Rafale B01 was the two-seat prototype, which completed its initial flight in April 1993. B01 was the first Rafale to fly with the RBE2 multi-mode radar, housed within a recontoured nose
An early Rafale M of the French Navy. The Rafale is the only non-U.S. fighter cleared to operate from the decks of U.S. carriers, using their catapults and their arresting gear.
The AASM (Armement Air-Sol Modulaire, Air-to-Surface modular weapon) is a low-cost, all-weather ‘fire-and-forget’ weapon. Intended to attack targets at long ranges, the AASM is also known as ‘Hammer’. The AASM is powered and can engage targets at high off-boresight angles. Using the AASM, the Rafale does not have to overfly a target to carry out its attack, and can remain safely out of reach. Depending on the target, the aircrew will choose vertical or horizontal impact to cause maximum damage. For long-range engagements, the AASM is equipped with a bolt-on tail unit/range-extension kit that combines a solid rocket motor with flip-out wings. Range exceeds 50km (31 miles) for a high-altitude release, reduced to 15km (9 miles) with a low-level firing. Up to six AASMs can be carried by a single Rafale (underwing, as seen here), and up to six widely separated targets can be destroyed in a single pass.
Described by the manufacturer as an ‘omni-role’ fighter, the Rafale has excelled in action with both the French Air Force and Navy and its undoubted capabilities across the combat spectrum have attracted interest on the export market.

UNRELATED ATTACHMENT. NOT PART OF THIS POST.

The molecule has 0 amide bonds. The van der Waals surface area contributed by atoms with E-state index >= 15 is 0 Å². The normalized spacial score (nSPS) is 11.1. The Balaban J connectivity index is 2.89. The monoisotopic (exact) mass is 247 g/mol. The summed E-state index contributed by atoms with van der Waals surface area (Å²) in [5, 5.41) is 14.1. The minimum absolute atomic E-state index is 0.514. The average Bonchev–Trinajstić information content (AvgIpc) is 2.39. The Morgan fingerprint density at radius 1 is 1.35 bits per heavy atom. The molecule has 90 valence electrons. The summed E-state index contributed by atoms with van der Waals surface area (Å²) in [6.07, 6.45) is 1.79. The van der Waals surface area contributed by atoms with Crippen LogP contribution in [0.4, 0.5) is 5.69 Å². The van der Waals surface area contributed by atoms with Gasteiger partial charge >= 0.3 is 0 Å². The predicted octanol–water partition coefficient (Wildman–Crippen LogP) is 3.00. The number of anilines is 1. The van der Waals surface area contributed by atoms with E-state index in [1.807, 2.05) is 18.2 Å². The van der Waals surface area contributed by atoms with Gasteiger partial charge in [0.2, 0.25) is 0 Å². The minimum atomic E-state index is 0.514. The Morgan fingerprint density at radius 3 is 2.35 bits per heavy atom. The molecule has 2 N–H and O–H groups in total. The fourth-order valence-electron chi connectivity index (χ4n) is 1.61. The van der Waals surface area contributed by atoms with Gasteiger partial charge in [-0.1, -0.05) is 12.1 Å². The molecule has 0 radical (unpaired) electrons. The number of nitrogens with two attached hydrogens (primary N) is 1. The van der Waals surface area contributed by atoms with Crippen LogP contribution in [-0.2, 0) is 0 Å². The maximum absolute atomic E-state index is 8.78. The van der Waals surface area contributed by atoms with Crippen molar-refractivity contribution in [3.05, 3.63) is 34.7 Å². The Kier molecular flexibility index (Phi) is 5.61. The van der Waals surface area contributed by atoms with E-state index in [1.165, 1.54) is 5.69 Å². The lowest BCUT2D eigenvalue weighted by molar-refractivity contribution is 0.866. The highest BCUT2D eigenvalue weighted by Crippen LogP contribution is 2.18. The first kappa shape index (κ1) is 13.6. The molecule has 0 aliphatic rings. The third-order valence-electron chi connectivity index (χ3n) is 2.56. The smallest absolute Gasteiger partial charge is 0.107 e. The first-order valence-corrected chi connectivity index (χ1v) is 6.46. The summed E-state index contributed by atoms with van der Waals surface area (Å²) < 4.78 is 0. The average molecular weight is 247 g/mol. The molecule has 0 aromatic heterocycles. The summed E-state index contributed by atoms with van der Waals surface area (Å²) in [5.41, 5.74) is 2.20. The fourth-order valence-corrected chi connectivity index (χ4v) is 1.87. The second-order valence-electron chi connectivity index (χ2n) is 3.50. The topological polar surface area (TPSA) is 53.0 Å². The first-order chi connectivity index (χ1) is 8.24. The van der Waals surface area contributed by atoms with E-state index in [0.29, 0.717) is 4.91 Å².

The Rafale traces its origins back to the Avion de Combat Experimentale (ACX) programme that was designed by Dassault in the early 1980s before France’s withdrawal from the multinational European Fighter Aircraft (EFA) project in 1985. One of the reasons behind the French leaving the programme was the requirement for a smaller and lighter combat aircraft that could operate from aircraft carriers.
The ACX originally took the form of a technology demonstrator and was first flown in July 1986. The ACX, renamed Rafale A, established the primary design features of the production Rafale, including the basic aerodynamic configuration, fly-by-wire control system and structure that made extensive use of composites. In its initial form, the Rafale A demonstrator was powered by a pair of 68.6kN (15,422lb) thrust General Electric F404-GE-400 turbofans. After initial flight tests, including carrier touch-and-gos, had been completed with this powerplant, an example of the planned SNECMA M88-2 turbofan was substituted for one of the F404s.
Experience with the Rafale A led to the Rafale C, initially known as the Avion de Combat Tactique (ACT), which first flew in May 1991. A single prototype was completed for the French Air Force’s single-seat Rafale C model and it was followed by the first example of the Air Force’s two-seat Rafale B, flown in April 1993. In its basic form, the production Rafale includes the RBE2 multi-mode radar that incorporates a passive electronically scanned array (PESA), and a Spectra defensive aids package.
The French Navy’s requirement for an Avion de Combat Marine (ACM) led to development of a carrier-based Rafale M that was first flown in December 1991. Compared to the land-based aircraft this version is somewhat heavier, due to its reinforced undercarriage, and provision for catapult take-off and arrested landing.
The Rafale has been delivered equipped to progressively more advanced Standards. The initial production aircraft, delivered from December 1998, were of the F1 Standard. This was optimized for the air-to-air role and became operational in 2004 with French Navy Rafales that launched from the carrier Charles de Gaulle during Operation Enduring Freedom. First of the ‘omni-role’ Standards, the F2 entered service with the French Air Force and Navy in 2006, the aircraft now able to conduct both air-to-air and air-to-ground missions.